Publication Date: November 2013
Guest Editors: Alice M. Nah, Centre for Applied Human Rights, University of York; Karen Bennett, Human Rights and Social Justice Research Institute, London Metropolitan University; James Savage and Danna Ingleton, Amnesty International
Deadline for Abstracts: 1 November 2012
Over the past two decades, there has been growing recognition of the significance of human rights defenders as agents of change, and of the importance of protecting their rights in order to enable them to work safely and effectively. In 1998, the General Assembly adopted the Declaration on Human Rights Defenders. 1 Since then, states have developed a number of international, regional and national mechanisms for the protection of the rights of human rights defenders.
A transnational community of civil society actors and donors has formed around human rights defenders, contributing creative strategies and mechanisms for their protection, such as the provision of emergency grants, temporary relocation, international accompaniment, and trial monitoring. There has been dedicated effort to strengthen the legitimacy, visibility and credibility of human rights defenders, such as through national and international solidarity campaigns. There has also been stronger emphasis on the development of preventative, ‘pre-risk’ strategies. However, there are practical difficulties in identifying an individual as a ‘human rights defender’. There is a need to examine how legitimacy is created and conferred, and to evaluate the protection benefits and challenges of using different types of interventions.
The proliferation of new technologies has enabled human rights defenders to exercise their freedom of expression, document violations, communicate, organise, and advocate for change in unprecedented ways, allowing them also to overcome restrictions on their mobility. However, new technologies have also increased the vulnerability of human rights defenders, opening up opportunities for greater surveillance and monitoring as well as the interception and control of information.
Methods for repressing the work of human rights defenders have evolved in other ways too. State and non-state actors now use a wide range of legal and administrative mechanisms to curtail the activities of human rights defenders. In some cases, human rights defenders are hampered by burdensome and specious administrative procedures. They have also been targeted through legal action taken against them on a range of alleged grounds – such as for non-compliance with registration requirements, conducting ‘terrorist’ activities, threatening national security, committing tax evasion, for ‘hooliganism’ and possessing drugs. Tactics to vilify and criminalise human rights defenders continue to pose real threats to their practice and to their lives.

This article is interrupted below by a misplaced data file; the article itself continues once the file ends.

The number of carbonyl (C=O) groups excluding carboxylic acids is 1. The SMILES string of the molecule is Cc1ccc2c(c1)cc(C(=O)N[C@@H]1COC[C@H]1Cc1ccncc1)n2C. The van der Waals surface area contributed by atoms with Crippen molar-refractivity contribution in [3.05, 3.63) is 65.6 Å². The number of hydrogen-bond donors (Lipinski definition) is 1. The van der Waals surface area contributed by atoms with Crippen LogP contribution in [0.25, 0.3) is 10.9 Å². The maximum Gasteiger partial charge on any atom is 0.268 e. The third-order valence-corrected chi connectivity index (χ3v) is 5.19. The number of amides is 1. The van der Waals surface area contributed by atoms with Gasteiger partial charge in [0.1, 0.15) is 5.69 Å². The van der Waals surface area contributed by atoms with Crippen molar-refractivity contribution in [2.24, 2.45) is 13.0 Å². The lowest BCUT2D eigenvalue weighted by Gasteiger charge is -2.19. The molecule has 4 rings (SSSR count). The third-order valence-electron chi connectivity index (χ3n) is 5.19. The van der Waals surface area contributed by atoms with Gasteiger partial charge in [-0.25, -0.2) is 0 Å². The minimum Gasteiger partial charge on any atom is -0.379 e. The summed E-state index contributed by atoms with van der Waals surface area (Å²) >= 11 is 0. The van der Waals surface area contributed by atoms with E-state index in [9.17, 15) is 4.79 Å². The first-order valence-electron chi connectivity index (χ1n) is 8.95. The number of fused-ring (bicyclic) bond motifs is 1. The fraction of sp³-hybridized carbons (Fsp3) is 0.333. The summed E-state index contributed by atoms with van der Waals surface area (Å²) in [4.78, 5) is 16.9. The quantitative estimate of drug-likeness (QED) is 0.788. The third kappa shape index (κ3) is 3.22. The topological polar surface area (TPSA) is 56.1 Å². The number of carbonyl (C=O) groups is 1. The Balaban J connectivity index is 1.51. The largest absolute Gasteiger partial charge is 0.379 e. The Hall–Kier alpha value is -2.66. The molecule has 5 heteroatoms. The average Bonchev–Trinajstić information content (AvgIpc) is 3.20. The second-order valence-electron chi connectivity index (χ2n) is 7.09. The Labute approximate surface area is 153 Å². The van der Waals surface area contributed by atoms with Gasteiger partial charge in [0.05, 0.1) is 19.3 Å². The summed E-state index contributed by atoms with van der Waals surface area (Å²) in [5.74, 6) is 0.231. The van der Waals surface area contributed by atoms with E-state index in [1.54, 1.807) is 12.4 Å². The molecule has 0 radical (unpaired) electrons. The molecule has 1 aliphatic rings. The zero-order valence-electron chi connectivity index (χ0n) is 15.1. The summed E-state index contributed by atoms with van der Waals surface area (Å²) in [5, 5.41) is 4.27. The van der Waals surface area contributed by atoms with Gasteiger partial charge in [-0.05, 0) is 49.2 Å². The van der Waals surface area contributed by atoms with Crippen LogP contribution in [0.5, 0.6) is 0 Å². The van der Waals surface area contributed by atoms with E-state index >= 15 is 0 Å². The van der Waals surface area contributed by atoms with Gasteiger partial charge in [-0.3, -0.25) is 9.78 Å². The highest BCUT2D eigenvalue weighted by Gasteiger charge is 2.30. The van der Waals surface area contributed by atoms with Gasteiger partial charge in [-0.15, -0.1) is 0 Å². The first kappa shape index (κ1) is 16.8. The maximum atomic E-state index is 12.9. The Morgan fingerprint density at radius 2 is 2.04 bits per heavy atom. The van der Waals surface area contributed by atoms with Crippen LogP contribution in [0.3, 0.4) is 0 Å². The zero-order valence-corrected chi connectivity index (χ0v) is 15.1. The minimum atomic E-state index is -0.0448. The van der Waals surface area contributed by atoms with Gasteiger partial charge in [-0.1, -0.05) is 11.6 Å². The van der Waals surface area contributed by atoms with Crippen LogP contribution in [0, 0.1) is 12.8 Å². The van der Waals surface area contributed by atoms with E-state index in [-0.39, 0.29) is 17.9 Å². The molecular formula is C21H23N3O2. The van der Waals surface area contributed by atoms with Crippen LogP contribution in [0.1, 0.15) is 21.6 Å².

Human rights defenders are also diverse in how they view the world and act in it. They respond to threats differently, have varied levels of resilience, deal with fatigue and stress in different ways, and develop different social and psychological coping mechanisms. Human rights defenders understand risk differently, understandings that are mediated through socio-cultural norms and values. This may make contextually specific mechanisms for protection more relevant than regional or international ones. Interlocutors, regional and international bodies may need to adapt mechanisms, policies and practices in order to have the intended impact. In summary, the diversity amongst human rights defenders has implications for transnational and transcultural collaborations for their protection.
In light of these important challenges, and with the occasion of the 15th anniversary of the Declaration on Human Rights Defenders, The Journal of Human Rights Practice will publish a special issue focusing on the protection of human rights defenders.
Contributions are welcome on these including:
• The development of legal and administrative mechanisms for repression;
• Methods for fostering enabling environments for the defence of human rights (including building stronger digital security);
• Ethnographies of risk and protection; and
• The effectiveness of protection mechanisms
The Journal of Human Rights Practice publishes material in the form of original articles (5,000-10,000 words); Policy and Practice Notes (1,500-5,000 words); Review Notes (800-1,200 words) and Review Essays (2,000-4,000 words). More information about these different types of submissions is available here.
Submissions from practitioners are particularly welcome. Manuscripts will be subject to peer review.
To indicate your interest in this call for papers, please submit an abstract (300-500 words), the type of submission, a biographical note (maximum of 200 words), and contact details by 1 November 2012. Please submit this information through this link.
The editors will accept abstract submissions in English, Arabic, French, Spanish and Russian. We will work with short-listed authors to translate their manuscripts into English for peer-review and publication.
We are planning to bring together individuals whose abstracts have been short-listed to an international workshop in March 2013. More details will be provided in due course.
Submission of abstracts: 1 November 2012
Notification of acceptance: 15 December 2012
Submission of full manuscripts: 15 March 2013
For more information on this call for papers, please contact Alice Nah at firstname.lastname@example.org
The editors of this Call for Papers have written a background paper (PDF , 39kb) highlighting themes that may be of interest to potential contributors.